I can only speculate. I was very small, and those neighbors are most likely gone by now. Or maybe they’re still there, but it’s not worth the research. What I can confirm is that my brother and I thought everything was magical and dad was a genius. There were animals to harass, all sorts of room to wander, and we could scream as loud as we wanted, because no one would hear us, even our parents when one of us was bleeding to death. We had a barn with a hayloft. Really a barn seems a luxury for us, considering how little it was used aside from fostering the great rabbit army. But it came with the deal, so we had one. I used the hayloft window one day to scare the hell out of my mother as I stood up there claiming I could fly. I was never able to prove it, because my father snuck up behind me, grabbed me by the waist, and forced me to descend in the conventional way.

The barn where I tried to fly. My mother informs me that we bought the farm from a man who was very unwell. The buildings were all crumbling, and this man had forgotten to feed the sheep, so this barn was full of their skeletons. One day, our dog Nana came running up with a skeleton in her mouth. Inside the skeleton rattled a little fetal skeleton.

When we acquired seven baby cows, my brother and I got to name them. When my parents had one butchered and served it for dinner, we found it hilarious to say, “pass the Fred.” We’d play make believe with the rabbits, stuffing their cages with sticks and leaves that we pretended were lettuce and carrots. My mother would find the poor things pinned down by branches after we’d abandoned our game and wandered away.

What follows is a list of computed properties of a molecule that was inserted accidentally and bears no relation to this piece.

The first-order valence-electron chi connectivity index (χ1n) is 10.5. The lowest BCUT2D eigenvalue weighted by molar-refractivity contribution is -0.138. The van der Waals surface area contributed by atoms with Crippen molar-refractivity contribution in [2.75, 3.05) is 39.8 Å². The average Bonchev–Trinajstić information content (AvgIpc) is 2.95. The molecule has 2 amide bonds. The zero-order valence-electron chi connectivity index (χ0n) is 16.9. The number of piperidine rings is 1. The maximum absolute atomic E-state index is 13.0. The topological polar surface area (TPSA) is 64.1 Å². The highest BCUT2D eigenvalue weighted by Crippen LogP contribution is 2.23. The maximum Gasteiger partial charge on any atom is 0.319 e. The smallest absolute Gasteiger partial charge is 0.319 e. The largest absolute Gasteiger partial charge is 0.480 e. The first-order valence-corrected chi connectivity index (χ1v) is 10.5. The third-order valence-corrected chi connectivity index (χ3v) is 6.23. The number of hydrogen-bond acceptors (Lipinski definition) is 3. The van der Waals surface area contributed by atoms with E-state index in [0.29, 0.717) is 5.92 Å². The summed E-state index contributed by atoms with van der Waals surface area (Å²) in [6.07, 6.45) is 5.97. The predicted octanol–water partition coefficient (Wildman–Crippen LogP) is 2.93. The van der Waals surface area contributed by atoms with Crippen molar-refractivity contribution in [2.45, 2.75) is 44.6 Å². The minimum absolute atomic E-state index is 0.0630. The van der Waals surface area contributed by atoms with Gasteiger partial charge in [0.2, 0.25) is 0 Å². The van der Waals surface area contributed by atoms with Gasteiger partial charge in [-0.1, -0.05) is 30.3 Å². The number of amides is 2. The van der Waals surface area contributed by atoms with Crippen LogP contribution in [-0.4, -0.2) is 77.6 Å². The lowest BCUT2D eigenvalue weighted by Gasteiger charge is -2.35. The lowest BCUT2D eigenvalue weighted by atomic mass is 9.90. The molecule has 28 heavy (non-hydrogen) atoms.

One afternoon I stumbled upon three dead bunnies hanging by their ears from one of our rare fences. I asked my father why he had killed them. He told me he planned to cut them up so we could eat them. I used this opportunity to test a theory I’d been working on at the time. I simply did not believe that the heart was actually shaped like the cute little pointy symbol so often seen on greeting cards. It didn’t add up. So I convinced my father to let me watch him butcher a rabbit.

This wasn’t Fred. This was Joe. He dragged heavy things when he got bigger.

I stayed up what seemed like hours past my bedtime. The “M.A.S.H.” opening theme, our cue that it was bedtime, had long since played on the black and white television in the living room. Watching him skin the poor thing was interesting enough, but after he’d cracked the ribs and started pulling out organs, I pestered him incessantly, wondering “is that it?” until he finally produced a shapeless lump he announced was indeed the creature’s heart. I was surprised it was so small. I figured a heart, the symbol of love and life should be at least the size of say, a cheeseburger or a medium sized turtle. And this thing was just sort of a shapeless mound, not anything like the well known icon. I felt vindicated, and my discovery produced a flurry of questions. Is that really it? Why is it so small? Why do they call something heart shaped if it’s not really shaped like a heart? Why did they invent that shape if it doesn’t look anything like the real thing? Are we really going to eat this bunny? This went on briefly until my father announced that he’d let me stay up to see the damned thing, and now I’d seen it, so go to bed.